We probably have one of the more Council of Europe-friendly Ministers with us today. I do not wish to be critical because I once would have been the relevant Minister for these matters, and the Minister is probably much more Council of Europe-friendly than I was then. That is a reasonable admission for me to make, and it allows me to trade on the Minister’s good will. We need to consider the strategic importance of institutions such as the Council of Europe, which bring people together, and we should try to determine the value of those institutions to this form of relatively low-cost diplomacy. I know that the Foreign Office’s budget is under pressure and that it is difficult to tell an ambassador somewhere that we are going to downscale their operation because our parliamentary colleagues have insisted that more should be done for the Council of Europe Parliamentary Assembly, but we need to have that debate.

There must be a proper examination of what the Council of Europe can do. If anyone were to argue that we could do without some of the things that it does, I would agree, but that will almost always be the case with an institution of that longevity and complexity when there is a degree of compromise on what activities it takes on. However, there is a central recognition that its overall role, through its Parliamentary Assembly, is very positive. That positive role is not measured only by the paper output or the words that have poured out. Indeed, I have sat through some speeches that I could have done without and I have managed to avoid papers at no obvious cost.

The Council of Europe’s role has changed in some areas. In environmental policy, for example, its role was relatively insignificant and peripheral 15 years ago, whereas it now has a central role to play as a result of
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the changes in our views on the politics of the global environment. We should accept that the boundaries and what we expect from that institution have changed. I make a plea not for much greater funding, but for us to try to make sense of what the Council does well and what it can do well to influence materially the way in which we in this common European family relate and the way in which we gain advantages at a national level from our membership and use of that body.

I have spoken at reasonable length and I am conscious that others want to speak in the debate, but I note that there are several areas of activity in which the Council of Europe has been involved recently that I could have discussed in greater detail. One such subject is the situation in the Balkans, which is always of lively interest because of its recent past. Others include places such as Moldova and Georgia; the frozen conflict between Azerbaijan and Armenia that still disfigures this common Europe of ours; and the situation in Belarus, which has not even made enough progress to enter the Council of Europe. Those are all important areas of activity and inevitably the Council of Europe is at its most sharply focused when dealing with current problems and such issues. The importance of these debates is measured not simply by the fact that they take place, but by the fact that they begin the process of changing people’s minds about how they relate.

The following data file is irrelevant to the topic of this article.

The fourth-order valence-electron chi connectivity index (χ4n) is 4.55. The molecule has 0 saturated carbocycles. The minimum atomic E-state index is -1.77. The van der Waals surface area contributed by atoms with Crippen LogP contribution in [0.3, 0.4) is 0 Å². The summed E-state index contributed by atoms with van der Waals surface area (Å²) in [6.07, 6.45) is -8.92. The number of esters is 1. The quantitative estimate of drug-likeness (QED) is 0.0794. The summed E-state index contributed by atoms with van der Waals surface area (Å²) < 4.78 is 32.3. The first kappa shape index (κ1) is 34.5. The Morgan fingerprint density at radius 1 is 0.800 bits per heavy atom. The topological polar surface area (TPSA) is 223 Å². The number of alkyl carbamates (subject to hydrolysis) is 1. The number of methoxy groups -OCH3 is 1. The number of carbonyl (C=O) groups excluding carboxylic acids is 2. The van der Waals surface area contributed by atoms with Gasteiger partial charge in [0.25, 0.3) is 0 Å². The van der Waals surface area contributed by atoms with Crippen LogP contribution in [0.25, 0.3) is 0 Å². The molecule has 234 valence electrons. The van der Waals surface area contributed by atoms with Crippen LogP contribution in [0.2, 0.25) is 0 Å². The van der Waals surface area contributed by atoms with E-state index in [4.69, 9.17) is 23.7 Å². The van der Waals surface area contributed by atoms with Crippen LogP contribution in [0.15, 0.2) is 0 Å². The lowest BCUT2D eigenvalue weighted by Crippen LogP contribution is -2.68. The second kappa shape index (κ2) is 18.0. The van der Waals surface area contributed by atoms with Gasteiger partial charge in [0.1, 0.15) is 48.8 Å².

I believe that my colleagues would agree that there has been a change in the attitude of the Serbian delegation. Not everyone changes their attitude and mind, but as members of the Serbian Parliament come into contact with those from other Parliaments they must begin to reflect on how Serbia is seen in the wider world. It helps the process of bringing Serbia into the mainstream of how we view democracy in our continent and makes a material difference to the way in which politics is done in that one country and in all the others.

Mr. Meale: Would my hon. Friend care to put on the record the appreciation of all the members of the British delegation for the work of the staff from this Parliament and, last but not least, for the work of the ambassador and his staff in Strasbourg? I believe that the ambassador is shortly to retire.

Tony Lloyd: My hon. Friend makes a good point, and I shall return to that theme in a few moments.

Dr. Vis: I hope that this comment is of value to the Minister in particular. What annoys me is the fact that many of us are absent when a considerable number of votes are taken, and when the lists of the votes and how many times one has voted are published, we do not come out well. My hon. Friend may wish to comment on that, but should he not wish to do so, perhaps the Minister will.

Tony Lloyd: That is always a sore point with members of the delegation, who are bound to make that point. If we work elsewhere, we cannot perforce of circumstances be working here. It seems harsh that the media, on occasions, judges people by their seeming absence, when in fact they may be much more productively engaged in a direct national interest on Council of Europe work. I echo that heartfelt plea from my hon. Friend.

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I want to raise one other issue with the Minister: the roles of, and the relationship between, the Council of Europe and the European Union. That has not yet been properly bottomed out or put on a firm footing. I do not ask him to give us specific answers today, because I am aware that the complex process of negotiations through the Council of Europe’s Committee of Ministers and the European Union’s Council of Ministers is protracted, but we need to begin to establish a relationship between those two institutions that will lead us into the future.